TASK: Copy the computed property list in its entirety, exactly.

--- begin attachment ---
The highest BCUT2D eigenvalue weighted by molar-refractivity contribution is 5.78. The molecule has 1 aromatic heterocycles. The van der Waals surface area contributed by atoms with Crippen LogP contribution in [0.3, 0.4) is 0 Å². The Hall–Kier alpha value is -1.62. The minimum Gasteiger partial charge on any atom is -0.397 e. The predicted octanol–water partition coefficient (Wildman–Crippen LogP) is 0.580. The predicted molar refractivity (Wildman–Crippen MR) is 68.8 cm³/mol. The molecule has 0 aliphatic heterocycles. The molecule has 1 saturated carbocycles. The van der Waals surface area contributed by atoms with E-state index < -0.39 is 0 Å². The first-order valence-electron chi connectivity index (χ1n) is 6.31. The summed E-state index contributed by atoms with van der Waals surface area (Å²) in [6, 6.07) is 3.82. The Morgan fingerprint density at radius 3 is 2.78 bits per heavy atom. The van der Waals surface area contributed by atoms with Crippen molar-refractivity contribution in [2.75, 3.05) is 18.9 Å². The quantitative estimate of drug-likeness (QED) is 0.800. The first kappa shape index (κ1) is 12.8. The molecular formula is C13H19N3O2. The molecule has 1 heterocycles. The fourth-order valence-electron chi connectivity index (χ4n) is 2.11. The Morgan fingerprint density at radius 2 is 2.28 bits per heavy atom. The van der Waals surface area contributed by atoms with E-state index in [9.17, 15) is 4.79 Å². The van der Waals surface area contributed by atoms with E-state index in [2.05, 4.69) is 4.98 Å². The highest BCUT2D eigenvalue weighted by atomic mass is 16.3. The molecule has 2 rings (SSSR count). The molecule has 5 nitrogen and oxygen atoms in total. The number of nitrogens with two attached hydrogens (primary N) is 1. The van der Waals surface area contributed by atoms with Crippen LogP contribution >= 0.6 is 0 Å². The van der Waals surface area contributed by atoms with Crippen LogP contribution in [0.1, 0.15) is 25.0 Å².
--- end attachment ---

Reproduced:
The highest BCUT2D eigenvalue weighted by molar-refractivity contribution is 5.78. The molecule has 1 aromatic heterocycles. The van der Waals surface area contributed by atoms with Crippen LogP contribution in [0.3, 0.4) is 0 Å². The Hall–Kier alpha value is -1.62. The minimum Gasteiger partial charge on any atom is -0.397 e. The predicted octanol–water partition coefficient (Wildman–Crippen LogP) is 0.580. The predicted molar refractivity (Wildman–Crippen MR) is 68.8 cm³/mol. The molecule has 0 aliphatic heterocycles. The molecule has 1 saturated carbocycles. The van der Waals surface area contributed by atoms with E-state index < -0.39 is 0 Å². The first-order valence-electron chi connectivity index (χ1n) is 6.31. The summed E-state index contributed by atoms with van der Waals surface area (Å²) in [6, 6.07) is 3.82. The Morgan fingerprint density at radius 3 is 2.78 bits per heavy atom. The van der Waals surface area contributed by atoms with Crippen molar-refractivity contribution in [2.75, 3.05) is 18.9 Å². The quantitative estimate of drug-likeness (QED) is 0.800. The first kappa shape index (κ1) is 12.8. The molecular formula is C13H19N3O2. The molecule has 1 heterocycles. The fourth-order valence-electron chi connectivity index (χ4n) is 2.11. The Morgan fingerprint density at radius 2 is 2.28 bits per heavy atom. The van der Waals surface area contributed by atoms with E-state index in [9.17, 15) is 4.79 Å². The van der Waals surface area contributed by atoms with E-state index in [2.05, 4.69) is 4.98 Å². The highest BCUT2D eigenvalue weighted by atomic mass is 16.3. The molecule has 2 rings (SSSR count). The molecule has 5 nitrogen and oxygen atoms in total. The number of nitrogens with two attached hydrogens (primary N) is 1. The van der Waals surface area contributed by atoms with Crippen LogP contribution >= 0.6 is 0 Å². The van der Waals surface area contributed by atoms with Crippen LogP contribution in [0.1, 0.15) is 25.0 Å².